Luteolin May Help Prevent Memory Loss

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October 19, 2010

Luteolin may help prevent memory loss

Luteolin may help prevent memory loss

Rodney Johnson and his associates at the University of Illinois report in the October, 2010 issue of the Journal of Nutrition that the flavonoid luteolin helped reduce inflammation in the brains of aged mice, which restored memory to levels observed in younger animals.

Luteolin is found in carrots, rosemary, celery and other foods. The study's findings could have applications for treating memory loss in older humans.

The current research, funded by the National Institutes of Health, examined luteolin's effect in immune cells in the brain known as microglial cells, which produce inflammatory signaling molecules in response to infection. “We found previously that during normal aging, microglial cells become dysregulated and begin producing excessive levels of inflammatory cytokines,” explained Dr Johnson, who is the director of the University of Illinois Division of Nutritional Sciences. “We think this contributes to cognitive aging and is a predisposing factor for the development of neurodegenerative diseases.”

When Dr Johnson and his colleagues exposed microglial cells to a bacterial toxin, they produced inflammatory cytokines capable of destroying brain cells known as neurons. While pretreatment of neurons with luteolin showed no benefit, exposure of microglia to this compound prevented neuron death. “This demonstrated that luteolin isn’t protecting the neurons directly,” Dr Johnson stated. “It’s doing it by affecting the microglial cells. The neurons survived because the luteolin inhibited the production of neurotoxic inflammatory mediators.”

In an experiment with mice, adult and aged animals were fed a control diet or a luteolin-enhanced diet for four weeks. Assessment of spatial memory found increased learning and recall in older mice supplemented with luteolin compared to aged controls. In addition, inflammatory markers in the brain's hippocampus, a region involved in spatial awareness and memory, were decreased. “When we provided the old mice luteolin in the diet it reduced inflammation in the brain and at the same time restored working memory to what was seen in young cohorts,” Dr Johnson stated. “We believe dietary luteolin accesses the brain and inhibits or reduces activation of microglial cells and the inflammatory cytokines they produce. This anti-inflammatory effect is likely the mechanism which allows their working memory to be restored to what it was at an earlier age.”

The study is the first to indicate that luteolin increases cognitive function by acting on the microglial cells. “These data suggest that consuming a healthy diet has the potential to reduce age-associated inflammation in the brain, which can result in better cognitive health,” Dr Johnson concluded.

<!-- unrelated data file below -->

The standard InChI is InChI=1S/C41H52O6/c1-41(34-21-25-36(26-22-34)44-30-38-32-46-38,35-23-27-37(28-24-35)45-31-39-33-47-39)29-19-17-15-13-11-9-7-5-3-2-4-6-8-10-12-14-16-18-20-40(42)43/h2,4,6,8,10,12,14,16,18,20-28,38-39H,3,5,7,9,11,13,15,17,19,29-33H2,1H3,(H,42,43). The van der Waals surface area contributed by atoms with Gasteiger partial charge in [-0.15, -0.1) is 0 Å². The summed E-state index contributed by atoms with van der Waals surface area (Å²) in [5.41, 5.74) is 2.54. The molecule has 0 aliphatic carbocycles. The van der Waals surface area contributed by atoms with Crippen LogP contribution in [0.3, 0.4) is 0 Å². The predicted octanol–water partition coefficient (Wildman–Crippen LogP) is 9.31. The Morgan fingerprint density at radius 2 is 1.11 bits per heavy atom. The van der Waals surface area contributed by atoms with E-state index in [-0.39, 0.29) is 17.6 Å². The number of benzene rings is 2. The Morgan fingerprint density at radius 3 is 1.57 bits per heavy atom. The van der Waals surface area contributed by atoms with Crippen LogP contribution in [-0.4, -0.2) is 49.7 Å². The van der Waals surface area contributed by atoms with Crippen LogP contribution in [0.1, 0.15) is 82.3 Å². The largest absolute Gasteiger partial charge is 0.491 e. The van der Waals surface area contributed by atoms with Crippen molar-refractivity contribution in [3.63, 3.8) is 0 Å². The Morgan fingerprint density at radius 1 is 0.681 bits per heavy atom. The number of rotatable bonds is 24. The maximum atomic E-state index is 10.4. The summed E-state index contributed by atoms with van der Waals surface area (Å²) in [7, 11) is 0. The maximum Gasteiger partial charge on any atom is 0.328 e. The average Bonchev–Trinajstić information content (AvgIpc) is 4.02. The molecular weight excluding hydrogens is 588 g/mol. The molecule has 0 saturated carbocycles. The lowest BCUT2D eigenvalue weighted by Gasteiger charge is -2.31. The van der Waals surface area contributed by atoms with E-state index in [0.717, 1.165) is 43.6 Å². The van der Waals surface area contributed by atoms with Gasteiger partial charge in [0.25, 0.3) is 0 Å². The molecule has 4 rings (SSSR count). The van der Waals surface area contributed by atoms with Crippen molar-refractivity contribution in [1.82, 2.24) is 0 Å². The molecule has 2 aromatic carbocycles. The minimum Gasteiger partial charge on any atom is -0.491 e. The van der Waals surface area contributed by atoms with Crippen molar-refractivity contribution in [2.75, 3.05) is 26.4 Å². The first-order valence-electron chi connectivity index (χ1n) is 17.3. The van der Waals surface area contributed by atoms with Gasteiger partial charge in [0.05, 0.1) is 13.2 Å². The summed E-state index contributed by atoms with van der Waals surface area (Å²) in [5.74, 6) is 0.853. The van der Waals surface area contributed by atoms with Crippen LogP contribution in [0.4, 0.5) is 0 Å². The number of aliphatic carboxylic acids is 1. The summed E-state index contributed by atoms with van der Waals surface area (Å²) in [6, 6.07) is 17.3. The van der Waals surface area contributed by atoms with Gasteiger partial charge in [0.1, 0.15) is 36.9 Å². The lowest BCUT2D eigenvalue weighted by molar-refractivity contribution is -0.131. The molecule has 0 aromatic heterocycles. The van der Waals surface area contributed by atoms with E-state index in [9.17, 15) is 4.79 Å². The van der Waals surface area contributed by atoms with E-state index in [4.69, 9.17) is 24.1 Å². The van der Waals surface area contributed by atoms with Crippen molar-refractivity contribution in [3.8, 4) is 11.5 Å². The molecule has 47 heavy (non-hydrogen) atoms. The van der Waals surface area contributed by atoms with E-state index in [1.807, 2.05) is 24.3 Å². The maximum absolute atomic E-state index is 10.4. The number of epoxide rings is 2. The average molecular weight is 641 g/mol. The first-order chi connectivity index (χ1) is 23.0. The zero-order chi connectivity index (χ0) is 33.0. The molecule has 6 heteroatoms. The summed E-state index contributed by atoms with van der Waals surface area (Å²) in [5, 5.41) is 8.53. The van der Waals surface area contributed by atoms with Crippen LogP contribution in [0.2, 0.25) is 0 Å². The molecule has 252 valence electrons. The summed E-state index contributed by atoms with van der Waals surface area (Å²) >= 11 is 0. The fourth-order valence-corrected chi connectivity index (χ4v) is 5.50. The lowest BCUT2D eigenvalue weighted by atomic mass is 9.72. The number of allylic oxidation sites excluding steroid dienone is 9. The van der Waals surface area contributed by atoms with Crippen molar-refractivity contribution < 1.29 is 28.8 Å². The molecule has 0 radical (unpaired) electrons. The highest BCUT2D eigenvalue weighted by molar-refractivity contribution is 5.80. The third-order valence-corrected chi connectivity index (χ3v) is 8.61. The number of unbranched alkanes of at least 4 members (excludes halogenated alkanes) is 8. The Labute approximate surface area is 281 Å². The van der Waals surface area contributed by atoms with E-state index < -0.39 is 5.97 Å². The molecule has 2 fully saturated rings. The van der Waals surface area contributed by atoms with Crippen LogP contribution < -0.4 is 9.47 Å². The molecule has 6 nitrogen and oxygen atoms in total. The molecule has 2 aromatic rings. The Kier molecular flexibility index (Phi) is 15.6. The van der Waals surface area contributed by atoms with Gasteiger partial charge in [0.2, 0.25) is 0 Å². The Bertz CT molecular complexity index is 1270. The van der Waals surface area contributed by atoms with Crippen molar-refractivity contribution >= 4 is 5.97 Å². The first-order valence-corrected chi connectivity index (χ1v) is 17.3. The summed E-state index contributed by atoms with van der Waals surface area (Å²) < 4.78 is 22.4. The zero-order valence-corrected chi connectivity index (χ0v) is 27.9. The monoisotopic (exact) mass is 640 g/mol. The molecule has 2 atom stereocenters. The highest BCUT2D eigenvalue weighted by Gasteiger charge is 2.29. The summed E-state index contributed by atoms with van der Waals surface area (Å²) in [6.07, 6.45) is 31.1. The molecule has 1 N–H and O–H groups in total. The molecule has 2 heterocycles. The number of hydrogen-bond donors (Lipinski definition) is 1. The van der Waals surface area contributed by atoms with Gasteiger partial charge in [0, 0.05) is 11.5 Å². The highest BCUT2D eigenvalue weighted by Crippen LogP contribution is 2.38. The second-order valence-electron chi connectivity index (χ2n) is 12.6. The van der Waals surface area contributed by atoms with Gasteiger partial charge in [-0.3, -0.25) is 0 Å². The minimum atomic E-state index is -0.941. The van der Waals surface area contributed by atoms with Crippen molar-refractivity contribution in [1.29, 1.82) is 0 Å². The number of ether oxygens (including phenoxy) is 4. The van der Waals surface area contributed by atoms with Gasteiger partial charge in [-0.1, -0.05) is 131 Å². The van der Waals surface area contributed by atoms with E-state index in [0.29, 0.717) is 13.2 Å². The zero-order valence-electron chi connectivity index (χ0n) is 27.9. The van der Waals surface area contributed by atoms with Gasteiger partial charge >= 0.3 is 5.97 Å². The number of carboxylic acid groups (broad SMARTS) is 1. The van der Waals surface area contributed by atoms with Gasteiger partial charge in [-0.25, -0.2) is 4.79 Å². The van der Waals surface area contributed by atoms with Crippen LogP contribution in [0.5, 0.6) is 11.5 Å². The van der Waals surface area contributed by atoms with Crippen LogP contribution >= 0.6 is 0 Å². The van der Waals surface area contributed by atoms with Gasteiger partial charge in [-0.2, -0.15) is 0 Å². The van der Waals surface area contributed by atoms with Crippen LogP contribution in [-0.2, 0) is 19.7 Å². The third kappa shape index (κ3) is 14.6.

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Health Concern Life Extension Highlight

Chronic inflammation

Aging results in an increase of inflammatory cytokines (destructive cell-signaling chemicals) that contribute to the progression of many degenerative diseases (Van der Meide et al. 1996; Licinio et al. 1999). Rheumatoid arthritis is a classic autoimmune disorder in which excess levels of cytokines such as tumor necrosis factor-alpha (TNF-a), interleukin-6 (IL-6), interleukin 1b [IL-1(b)], and/or interleukin-8 (IL-8) are known to cause or contribute to the inflammatory syndrome (Deon et al. 2001).

Chronic inflammation is also involved in diseases as diverse as atherosclerosis, cancer, heart valve dysfunction, obesity, diabetes, congestive heart failure, digestive system diseases, and Alzheimer's disease (Brouqui et al. 1994; Devaux et al. 1997; De Keyser et al. 1998). In aged people with multiple degenerative diseases, the inflammatory marker, C-reactive protein, is often sharply elevated, indicating the presence of an underlying inflammatory disorder (Invitti 2002; Lee et al. 2002; Santoro et al. 2002; Sitzer et al. 2002). When a cytokine blood profile is conducted on people in a weakened condition, an excess level of one or more of the inflammatory cytokines, e.g., TNF-a, IL-6, IL-1(b), or IL-8, is usually found (Santoro et al. 2002).

In addition to toxic cytokines, there are other inflammatory pathways that can be mediated via diet modification. A common problem involves overproduction of pro - inflammatory hormone-like "messengers" (such as prostaglandin E2) and underproduction of anti-inflammatory "messengers" (such as prostaglandin E1 and E3).

The good news is that omega-3 fatty acids found in fish oil help to suppress the formation of undesirable prostaglandin E2 and promote synthesis of beneficial prostaglandin E3 (Kelley et al. 1985; Watanabe et al. 2000).

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